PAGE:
FARMERS MARKET

PUBLIC HOURS

Sharon Woods Fishing Boathouse, 8 a.m.9 p.m. Sharon Woods, 521-7275. Sharonville.

Wyoming Farmers Market, 3 p.m.-7 p.m. Wyoming Avenue Farmers Market, Corner of Wyoming and Van Roberts avenues. Local organic and sustainably raised fruit, vegetables, eggs and meat, and carefully produced cottage products. Presented by Wyoming Farmers Market. 761-6263. Wyoming.

SEMINARS

FOOD & DRINK

Essential Career Workshops, 6:30 p.m.-9 p.m. Job Search and Self-Marketing Techniques. Cincinnati State Workforce Development Center, 10100 Reading Road. For individuals who plan to make a career or job change and those who want/need to be prepared in the event of a job change/loss. With Mary Ann Davis, M.A. LPC, Master Career Counselor, Life/Work Counselor, Distance Credentialed Counselor. $40. Registration required. Presented by Your Career Plan. 665-4444, ext. 4. Evendale.

Irresistible Happy Hour, 4 p.m.-7 p.m. Graeter’s, 721-3323. Springdale. Lobster Tuesdays, 5 p.m.-9 p.m. Iron Horse Inn, 40 Village Square. Chef Nathaniel Blanford features lobster dinner special. Reservations recommended. 722-3333. Glendale.

PUBLIC HOURS

Heritage Village Museum, 10 a.m.-5 p.m. Heritage Village Museum, 563-9484. Sharonville. Sharon Woods Fishing Boathouse, 8 a.m.9 p.m. Sharon Woods, 521-7275. Sharonville. Tri-County Mall, 10 a.m.-9 p.m. Tri-County Mall, 671-0120. Springdale. Kenwood Towne Centre, 10 a.m.-9 p.m. Kenwood Towne Centre, 745-9100. Kenwood.

W E D N E S D A Y, A U G . 5

CIVIC

Hazardous Waste Drop-Off, 2 p.m.-6 p.m. Environmental Enterprises Inc. 10163 Cincinnati-Dayton Road. Acceptable items include paint, household and auto batteries, thermostats, antifreeze and more. Hamilton County residents only. Proof of residency required. Free. Presented by Hamilton County Environmental Services. 946-7700. Sharonville.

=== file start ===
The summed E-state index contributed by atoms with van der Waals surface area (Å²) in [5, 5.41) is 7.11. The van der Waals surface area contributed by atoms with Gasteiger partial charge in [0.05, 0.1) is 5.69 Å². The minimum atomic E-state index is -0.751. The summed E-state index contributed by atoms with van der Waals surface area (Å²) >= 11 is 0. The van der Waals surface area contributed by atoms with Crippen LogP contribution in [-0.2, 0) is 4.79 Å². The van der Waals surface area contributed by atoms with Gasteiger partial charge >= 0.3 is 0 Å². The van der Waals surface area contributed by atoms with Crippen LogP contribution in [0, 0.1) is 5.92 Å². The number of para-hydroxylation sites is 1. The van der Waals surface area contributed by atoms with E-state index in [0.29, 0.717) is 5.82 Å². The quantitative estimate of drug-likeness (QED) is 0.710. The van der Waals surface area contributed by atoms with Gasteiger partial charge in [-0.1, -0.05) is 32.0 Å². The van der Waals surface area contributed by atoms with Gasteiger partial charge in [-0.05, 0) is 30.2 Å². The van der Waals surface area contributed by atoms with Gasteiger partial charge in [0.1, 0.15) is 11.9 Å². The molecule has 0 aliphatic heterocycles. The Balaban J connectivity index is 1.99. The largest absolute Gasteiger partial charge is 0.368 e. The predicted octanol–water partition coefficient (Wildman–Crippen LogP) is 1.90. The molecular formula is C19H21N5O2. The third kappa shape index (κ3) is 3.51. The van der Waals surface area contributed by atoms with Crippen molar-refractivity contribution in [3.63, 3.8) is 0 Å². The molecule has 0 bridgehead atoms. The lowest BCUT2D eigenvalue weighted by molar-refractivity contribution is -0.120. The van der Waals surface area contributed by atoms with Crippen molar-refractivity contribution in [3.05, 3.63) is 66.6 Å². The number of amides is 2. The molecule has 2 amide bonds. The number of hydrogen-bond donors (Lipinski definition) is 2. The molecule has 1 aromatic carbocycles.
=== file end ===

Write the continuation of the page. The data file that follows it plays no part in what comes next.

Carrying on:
EXERCISE CLASSES

Mat Pilates, 7:30 p.m.-8:15 p.m. Weekly through Sept. 30. Sharonville Community Center, 10990 Thornview Drive. Ages 16 and up. All fitness levels welcome. $58, $55 residents. Registration required. Presented by Sharonville Parks and Recreation Department. 563-2895. Sharonville.

FARMERS MARKET

Gorman Heritage Farm, 9 a.m.-5 p.m. Gorman Heritage Farm, 5636663. Evendale.

FOOD & DRINK

Irresistible Happy Hour, 4 p.m.-7 p.m. Graeter’s, 721-3323. Springdale.

MUSIC - CONCERTS

Groovin’ on the Green Series, 7 p.m. Music by Beatles tribute band Eight Days a Week. Village Green Park, 400 Wyoming Ave. Summer concert series. Bring seating. Picnics welcome. Food and drinks available. Free. Presented by Wyoming Business Association. 842-1382. Wyoming.

PUBLIC HOURS

Heritage Village Museum, 10 a.m.-5 p.m. Heritage Village Museum, 563-9484. Sharonville.

PUBLIC HOURS

Heritage Village Museum, 1 p.m.-5 p.m. Heritage Village Museum, 563-9484. Sharonville. Gorman Heritage Farm, noon-5 p.m. Gorman Heritage Farm, 563-6663. Evendale. Sharon Woods Fishing Boathouse, 8 a.m.9 p.m. Sharon Woods, 521-7275. Sharonville. Sharonville History Museum, noon-4 p.m. Sharonville History Museum, Creek Road and Main streets. Home to a variety of Sharonville memorabilia, and contains an extensive file collection about area residents, buildings and other places in and around Cincinnati. Free, donations accepted. Presented by Society of Historic Sharonville. 563-9756. Sharonville. Tri-County Mall, noon-6 p.m. Tri-County Mall, 671-0120. Springdale. Kenwood Towne Centre, noon-6 p.m. Kenwood Towne Centre, 745-9100. Kenwood. PROVIDED

Macy’s Music Festival Cincinnati will be held at Paul Brown Stadium at 7:30 p.m. Friday, July 31 and Saturday, Aug. 1. Fantasia, pictured, Anita Baker, John Legend, Robin Thicke and more are scheduled to perform. For tickets, visit www.macysmusicfestival.com.

RECREATION

Private Sports Lessons, 10 a.m.-5 p.m. TriHealth Fitness and Health Pavilion, 3355283. Montgomery.

PROVIDED

The Cincinnati Shakespeare Company puts on the comedy about a man who really likes the thought of getting married in “Engaged.” It is July 30-Aug. 2 and Aug. 6-9, at the company, 719 Race St., downtown. Tickets are $20-$26. Call 513-3812273 or visit www.cincyshakes.com.


Life

July 29, 2009

Tri-County Press

B3

Summertime and the living is … ?